Architect of Doha agreement wrongly claims: ‘Al Qaeda in the Indian Subcontinent has been dismantled’

Zalmay Khalilzad, the former Special Repressive for Afghanistan Reconciliation and the key architect of the Doha Agreement which aided the Taliban’s takeover of Afghanistan, claimed that Al Qaeda’s branch in Afghanistan “doesn’t exist anymore” during his closed-door interview with the House Committee on Foreign Affairs in Nov. 2023. Khalilzad’s interview also shed light on both the Trump and Biden administrations’ desire to withdraw from Afghanistan at all costs, their failure to understand the Taliban and its intent to manipulate negotiations to facilitate a U.S. withdrawal, as well as the United States’ unhealthy reliance on enemies and adversaries to achieve impossible foreign policy goals.

Khalizad was interviewed by the House Committee on Foreign Affairs on Nov. 8, 2023. The transcript of the interview was released on May 1, 2024.

“Al Qaeda in the Indian Subcontinent has been dismantled”

Since the U.S. withdrawal from Afghanistan in Aug. 2021, Khalilzad has maintained that “the Taliban are delivering on their commitment in the Doha Agreement to fight ISIS and prevent al-Qaida from using Afghan soil to threaten the security of the US and our allies.”

In his testimony on Nov. 8, 2023, Khalilzad maintained this position, and even claimed that Al Qaeda’s branch in Afghanistan, Pakistan and Central Asia “has been dismantled.”

“I have to say for the record, looking back, that Al Qaeda in the Indian Subcontinent has been dismantled,” Khalilzad told the committee when questioned about this article, Analysis: Al Qaeda continues to operate throughout Afghanistan, from FDD’s Long War Journal. “It doesn’t exist anymore, according to our intelligence, since the Taliban took over.”

Khalilzad’s position on Al Qaeda in the Indian Subcontinent’s demise is not supported by either the United Nations Security Council Analytical Support and Sanctions Monitoring Team or U.S. Central Command, which is responsible for Afghanistan.

Two recent reports from the UN Monitoring Team since the U.S withdrawal from Afghanistan have documented Al Qaeda’s grown infrastructure in the Taliban-controlled country.

On June 9, 2023, the Monitoring Team reported that Al Qaeda was operating training camps in Helmand, Zabul, Nangarhar, Nuristan, Badghis, and Kunar, or six of Afghanistan’s 34 provinces. Six months later on Jan. 29, 2024, the Monitoring Team reported that Al Qaeda opened camps in four additional provinces: Ghazni, Laghman, Parwan and Uruzgan. Additionally, the Monitoring Team reported that Al Qaeda was operating five madrasas, a weapons depot and safe houses in Afghanistan that are used to facilitate the movement of its members to and from Iran.

“The relationship between the Taliban and Al-Qaida remains close,” the Monitoring Team noted.

In his Nov. 8, 2023 testimony, Khalilzad dismissed the Monitoring Team’s report and questioned the nationality of Dian Triansyah Djani, at the time the chairman of the United Nations Security Council who signed off on the Monitoring Team’s report. Khalilzad insinuated that Djani and the staff of the Monitoring Team were not qualified to provide intelligence on Afghanistan. Djani is Indonesian. The Monitoring Team’s past reports have been highly accurate and the group is widely respected in the Counterterrorism field.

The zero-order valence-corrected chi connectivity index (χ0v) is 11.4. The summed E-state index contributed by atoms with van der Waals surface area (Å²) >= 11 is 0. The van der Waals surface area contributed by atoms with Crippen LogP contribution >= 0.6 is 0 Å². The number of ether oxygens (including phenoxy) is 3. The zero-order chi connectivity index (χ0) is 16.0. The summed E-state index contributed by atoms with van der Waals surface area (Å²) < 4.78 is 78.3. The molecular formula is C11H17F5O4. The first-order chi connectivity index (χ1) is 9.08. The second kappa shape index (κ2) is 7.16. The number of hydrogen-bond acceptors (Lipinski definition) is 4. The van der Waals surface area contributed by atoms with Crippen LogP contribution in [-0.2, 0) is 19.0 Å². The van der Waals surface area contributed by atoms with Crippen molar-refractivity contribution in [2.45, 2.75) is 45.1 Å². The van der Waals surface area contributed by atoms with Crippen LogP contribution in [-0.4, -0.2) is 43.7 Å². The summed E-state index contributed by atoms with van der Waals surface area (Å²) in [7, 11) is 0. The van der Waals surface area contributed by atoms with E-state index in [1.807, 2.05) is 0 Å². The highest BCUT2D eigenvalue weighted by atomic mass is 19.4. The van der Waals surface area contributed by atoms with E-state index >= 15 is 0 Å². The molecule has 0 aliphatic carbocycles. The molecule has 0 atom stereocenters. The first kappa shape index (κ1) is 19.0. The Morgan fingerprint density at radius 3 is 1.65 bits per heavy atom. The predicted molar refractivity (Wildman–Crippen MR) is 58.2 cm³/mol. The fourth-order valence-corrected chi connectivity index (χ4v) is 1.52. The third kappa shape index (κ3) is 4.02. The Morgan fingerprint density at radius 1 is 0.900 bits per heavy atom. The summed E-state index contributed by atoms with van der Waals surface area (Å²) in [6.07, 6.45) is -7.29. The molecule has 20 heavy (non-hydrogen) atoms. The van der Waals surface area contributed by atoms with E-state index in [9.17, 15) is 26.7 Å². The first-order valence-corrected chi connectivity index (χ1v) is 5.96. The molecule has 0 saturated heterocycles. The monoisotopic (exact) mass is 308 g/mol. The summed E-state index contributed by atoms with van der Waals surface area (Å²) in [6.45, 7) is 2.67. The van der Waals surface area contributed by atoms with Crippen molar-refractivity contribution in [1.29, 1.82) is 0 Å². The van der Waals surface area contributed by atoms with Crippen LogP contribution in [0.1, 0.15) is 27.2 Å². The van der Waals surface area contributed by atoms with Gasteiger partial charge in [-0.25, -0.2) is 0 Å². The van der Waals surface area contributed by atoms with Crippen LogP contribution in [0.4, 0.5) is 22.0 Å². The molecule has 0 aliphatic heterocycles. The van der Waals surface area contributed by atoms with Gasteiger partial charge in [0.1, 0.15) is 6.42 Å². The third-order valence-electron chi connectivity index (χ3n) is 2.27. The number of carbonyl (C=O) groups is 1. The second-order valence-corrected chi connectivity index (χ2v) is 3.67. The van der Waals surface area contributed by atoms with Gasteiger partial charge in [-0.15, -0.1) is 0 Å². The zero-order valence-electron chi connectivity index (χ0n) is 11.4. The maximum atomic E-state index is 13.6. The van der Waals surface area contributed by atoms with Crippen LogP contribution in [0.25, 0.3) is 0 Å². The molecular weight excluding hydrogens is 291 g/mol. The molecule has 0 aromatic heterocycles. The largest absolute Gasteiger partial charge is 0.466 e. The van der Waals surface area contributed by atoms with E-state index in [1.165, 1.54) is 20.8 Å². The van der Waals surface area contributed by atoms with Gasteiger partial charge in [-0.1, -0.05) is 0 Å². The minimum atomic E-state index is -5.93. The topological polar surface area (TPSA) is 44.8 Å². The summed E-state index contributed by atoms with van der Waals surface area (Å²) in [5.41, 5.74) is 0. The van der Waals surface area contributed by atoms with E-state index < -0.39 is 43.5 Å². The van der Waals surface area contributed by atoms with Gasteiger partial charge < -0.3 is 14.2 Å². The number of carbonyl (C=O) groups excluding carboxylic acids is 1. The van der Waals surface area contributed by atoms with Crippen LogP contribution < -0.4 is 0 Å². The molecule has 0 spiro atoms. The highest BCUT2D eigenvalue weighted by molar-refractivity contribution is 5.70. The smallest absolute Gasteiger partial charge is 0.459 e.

“Yeah, it’d be good to see his nationality and where he’s worked before and all the committee members that worked on it,” Khalizad said. “So I am not saying anything that I know as if this was not good or whatever, but I say I relied more on our intelligence and our own people.”

Khalilzad “relied more on” U.S. intelligence, which Khalilzad admitted in his testimony made serious analytical errors in underestimating the strength and intentions of the Taliban and overestimated the staying power and strength of the Afghan government and its security forces. FDD’s Long War Journal has documented numerous intelligence failures in Afghanistan with respect to the Taliban and Al Qaeda.

General Michael Kurilla, commander of U.S. Central Command, admitted in congressional testimony in March of 2024 that U.S. intelligence capabilities in Afghanistan are “challenged.”

“In Afghanistan, the reduction in collection, analytical resources, and Intelligence, Surveillance, Reconnaissance assets means our campaign against Al Qaeda and ISIS Khorasan is challenged; while we can see the broad contours of attack planning, we lack the granularity to see the complete threat picture,” Kurilla said.

In the same testimony, Kurilla noted that Al Qaeda remains in Afghanistan, contrary to what Khalilzad claimed. While Kurilla’s assessment is less dire than the Monitoring Team’s reports, he did not present Al Qaeda as a group that has been “dismantled” as Khalilzad claimed.

“Al Qaeda remnants remain in Afghanistan,” Kurilla said in his written testimony. “While the July 2022 death of Ayman al-Zawahiri set the group back, Al Qaeda desires to rebuild. Though this will take time, Al Qaeda remains a long-term threat to American interests and citizens as well as the homeland.”

There are no facts to support Khalilzad’s claim that the Taliban has aided in the dismantlement of Al Qaeda, nor did Khalilzad present any. Khalilzad even admitted that the presence of Ayman al Zawahiri in a safe house run by the Haqqani Network, arguably the most powerful and influential Taliban faction, in July 2021 is inexplicable. When asked to explain Zawahiri’s presence in Kabul, he only described it as a “violation, full and complete, and — yeah, that – yeah,” referring to a violation of the flawed Doha agreement that pulled the wool over everyone’s eyes, while he continued to falsify things that can be seen in plain sight.

Bill Roggio is a Senior Fellow at the Foundation for Defense of Democracies and the Editor of FDD's Long War Journal.

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